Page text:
Mobile Operators Building a New Channel for IoT

Two overriding wireless technologies will likely power the Internet of Things (IoT), and one of those is entirely under the control of the mobile operators (MOPs).
 
WiFi has become the preferred wireless technology for in-home IoT applications, but for wide-area IoT device access, cellular service is really the only game in town. Satellite might be a wide-area option for some classes of applications, but it falls short in terms of low power draw and low device cost. While the MOPs have been ramping up availability of IoT-focused network services like LTE Cat M1 and Narrowband IoT (NB-IoT), their bigger role in IoT might be in providing a sales channel for what I call “packaged IoT solutions.”
 
I’ve written about IoT network services in two previous No Jitter posts, “Twilio Wants to Open the Door to IoT” and “IoT Starts with ‘Network.’” While connectivity is the obvious contribution from the MOPs, each also commands a massive salesforce with contacts among the key wireless buyers in virtually every company in the U.S.
 
While the MOPs may have the network and the contacts to sell IoT, they don’t have the apps -- with the exception of Verizon, which bought Hughes Telematics back in 2012. However, hundreds of smaller companies have recognized the value of coupling cellular network services and either smartphones or specialized IoT endpoints (e.g., IoT devices that connect to vehicle onboard diagnostics ports to create high-value IoT services). What those app suppliers lack is a big-time distribution channel.
 
What’s shaping up here is a match made in heaven. Recognizing the slowing growth in smartphone sales, the MOPs are looking to recharge the wireless industry with IoT lines. These lines might not generate the monthly revenue of smartphone lines, but the numbers could be massive, and the revenue stream far more stable than consumer lines that can easily flip with the next carrier promotion. To help get the wheels rolling to IoT, the MOPs have been adding any number of third-party IoT apps to their product lines.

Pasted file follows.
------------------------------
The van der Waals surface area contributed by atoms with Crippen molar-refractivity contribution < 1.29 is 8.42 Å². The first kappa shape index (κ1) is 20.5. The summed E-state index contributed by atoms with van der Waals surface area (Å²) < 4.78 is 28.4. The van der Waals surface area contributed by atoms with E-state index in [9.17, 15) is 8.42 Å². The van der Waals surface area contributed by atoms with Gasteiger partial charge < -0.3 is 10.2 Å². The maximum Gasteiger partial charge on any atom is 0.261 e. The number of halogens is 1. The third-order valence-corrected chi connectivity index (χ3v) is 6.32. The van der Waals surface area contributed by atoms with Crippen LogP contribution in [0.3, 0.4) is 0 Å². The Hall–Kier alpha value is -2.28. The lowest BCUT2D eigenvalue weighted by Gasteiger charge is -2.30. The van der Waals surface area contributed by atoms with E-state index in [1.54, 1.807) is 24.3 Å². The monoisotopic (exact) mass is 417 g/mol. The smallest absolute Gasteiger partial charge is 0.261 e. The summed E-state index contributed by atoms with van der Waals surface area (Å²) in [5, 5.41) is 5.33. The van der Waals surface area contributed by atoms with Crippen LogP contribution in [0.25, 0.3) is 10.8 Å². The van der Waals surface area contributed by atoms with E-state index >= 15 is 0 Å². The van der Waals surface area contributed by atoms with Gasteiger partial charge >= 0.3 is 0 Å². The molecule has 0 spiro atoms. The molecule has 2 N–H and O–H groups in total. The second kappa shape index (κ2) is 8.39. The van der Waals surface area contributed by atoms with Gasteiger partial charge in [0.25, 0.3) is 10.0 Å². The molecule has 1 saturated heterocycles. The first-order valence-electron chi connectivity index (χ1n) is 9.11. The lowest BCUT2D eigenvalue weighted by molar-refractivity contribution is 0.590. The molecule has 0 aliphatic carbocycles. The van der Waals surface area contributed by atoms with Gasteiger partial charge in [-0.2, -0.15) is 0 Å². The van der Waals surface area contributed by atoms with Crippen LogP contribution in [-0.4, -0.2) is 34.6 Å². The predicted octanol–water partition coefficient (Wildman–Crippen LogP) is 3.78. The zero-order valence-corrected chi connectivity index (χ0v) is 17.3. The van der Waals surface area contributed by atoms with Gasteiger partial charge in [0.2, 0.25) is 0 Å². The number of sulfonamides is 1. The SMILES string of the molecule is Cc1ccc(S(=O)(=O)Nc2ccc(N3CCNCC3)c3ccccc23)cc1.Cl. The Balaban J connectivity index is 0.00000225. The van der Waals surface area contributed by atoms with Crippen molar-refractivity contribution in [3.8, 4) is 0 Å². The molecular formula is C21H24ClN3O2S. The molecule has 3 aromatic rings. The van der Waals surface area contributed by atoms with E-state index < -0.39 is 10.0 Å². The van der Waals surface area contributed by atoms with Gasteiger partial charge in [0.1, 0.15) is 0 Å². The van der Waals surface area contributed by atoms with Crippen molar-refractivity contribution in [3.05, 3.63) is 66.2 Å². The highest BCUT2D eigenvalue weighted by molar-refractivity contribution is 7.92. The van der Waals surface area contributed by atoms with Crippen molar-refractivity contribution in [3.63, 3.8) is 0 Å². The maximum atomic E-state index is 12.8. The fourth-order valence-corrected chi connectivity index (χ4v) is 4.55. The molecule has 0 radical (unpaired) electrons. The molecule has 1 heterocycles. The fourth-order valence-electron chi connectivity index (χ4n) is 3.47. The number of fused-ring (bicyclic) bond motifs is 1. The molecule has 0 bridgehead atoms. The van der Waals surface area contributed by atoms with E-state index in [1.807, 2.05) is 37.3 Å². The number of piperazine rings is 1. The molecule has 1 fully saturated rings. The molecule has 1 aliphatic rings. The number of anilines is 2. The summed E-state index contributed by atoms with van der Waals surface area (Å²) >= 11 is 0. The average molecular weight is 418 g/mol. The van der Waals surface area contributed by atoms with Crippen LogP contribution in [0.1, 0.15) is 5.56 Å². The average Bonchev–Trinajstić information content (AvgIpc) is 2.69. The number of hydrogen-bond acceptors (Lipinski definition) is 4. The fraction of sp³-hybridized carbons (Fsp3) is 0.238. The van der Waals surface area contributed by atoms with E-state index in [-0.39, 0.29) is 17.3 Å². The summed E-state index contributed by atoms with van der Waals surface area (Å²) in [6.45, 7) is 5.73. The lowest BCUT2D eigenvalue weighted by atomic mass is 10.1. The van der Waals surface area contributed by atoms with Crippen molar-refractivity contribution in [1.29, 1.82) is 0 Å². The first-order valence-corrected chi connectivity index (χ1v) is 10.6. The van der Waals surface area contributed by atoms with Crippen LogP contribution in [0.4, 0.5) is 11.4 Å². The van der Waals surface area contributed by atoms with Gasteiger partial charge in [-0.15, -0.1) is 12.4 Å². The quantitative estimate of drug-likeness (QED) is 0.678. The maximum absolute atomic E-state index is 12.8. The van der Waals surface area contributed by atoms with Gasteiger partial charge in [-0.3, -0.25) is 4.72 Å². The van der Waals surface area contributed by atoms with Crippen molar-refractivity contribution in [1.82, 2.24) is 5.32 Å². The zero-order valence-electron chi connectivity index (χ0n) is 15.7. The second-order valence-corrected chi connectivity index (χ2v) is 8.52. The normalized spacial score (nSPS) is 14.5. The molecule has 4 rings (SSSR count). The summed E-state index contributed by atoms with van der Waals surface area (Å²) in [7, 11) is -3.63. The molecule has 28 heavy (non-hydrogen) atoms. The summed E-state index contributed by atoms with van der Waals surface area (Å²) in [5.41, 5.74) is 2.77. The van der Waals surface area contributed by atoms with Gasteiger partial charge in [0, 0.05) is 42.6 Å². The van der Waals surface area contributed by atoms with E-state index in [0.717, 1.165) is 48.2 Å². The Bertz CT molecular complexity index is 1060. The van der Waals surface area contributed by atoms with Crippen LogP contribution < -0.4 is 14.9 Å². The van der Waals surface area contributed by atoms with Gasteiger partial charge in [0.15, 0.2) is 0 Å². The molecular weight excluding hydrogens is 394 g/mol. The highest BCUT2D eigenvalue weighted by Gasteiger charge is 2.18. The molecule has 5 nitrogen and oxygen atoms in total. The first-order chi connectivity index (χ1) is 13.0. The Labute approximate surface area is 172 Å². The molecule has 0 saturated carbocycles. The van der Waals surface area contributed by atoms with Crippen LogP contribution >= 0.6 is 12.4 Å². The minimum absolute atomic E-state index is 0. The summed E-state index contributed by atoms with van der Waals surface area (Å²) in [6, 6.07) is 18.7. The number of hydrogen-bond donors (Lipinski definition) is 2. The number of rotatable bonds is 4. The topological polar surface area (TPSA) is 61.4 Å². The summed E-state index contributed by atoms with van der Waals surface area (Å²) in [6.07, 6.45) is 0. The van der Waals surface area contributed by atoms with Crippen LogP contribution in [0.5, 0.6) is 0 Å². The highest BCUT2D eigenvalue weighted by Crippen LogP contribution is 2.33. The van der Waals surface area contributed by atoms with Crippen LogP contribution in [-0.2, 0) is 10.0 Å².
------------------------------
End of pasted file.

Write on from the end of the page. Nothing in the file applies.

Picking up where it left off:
IoT for the Masses
I recently completed an extensive comparison, was absolutely floored by the sheer number of IoT apps offered by the four Tier 1 MOPs; by a rough count, I found more than 70 product offerings. The offerings fell into a number of task-specific categories, including fleet management, mobile dispatch, mobile forms/mobile data collection, mobile workforce management, mobile device management (yeah, that’s an “IoT app”), and the list goes on. In some cases, the offerings address a single application, while others may combine related functions like fleet management and mobile dispatch.
 
From a customer standpoint, these offerings hold significant appeal. First off, the services constitute a packaged deal, where the monthly per-device price includes the IoT application (typically a cloud-based solution), endpoints (or compatible smartphone apps), and network services.
 
Buyers get the added benefit of a “carrier endorsement,” as the MOPs are in the mobile business and will ultimately be responsible for the overall customer satisfaction. We reviewed the vetting processes, and the buyer can safely assume the MOPs have done some serious assessments of any third-party providers before adding them to their product lineups. At the very least, customers can assume the MOP conducted a more thorough assessment than they would likely have the time to do on their own.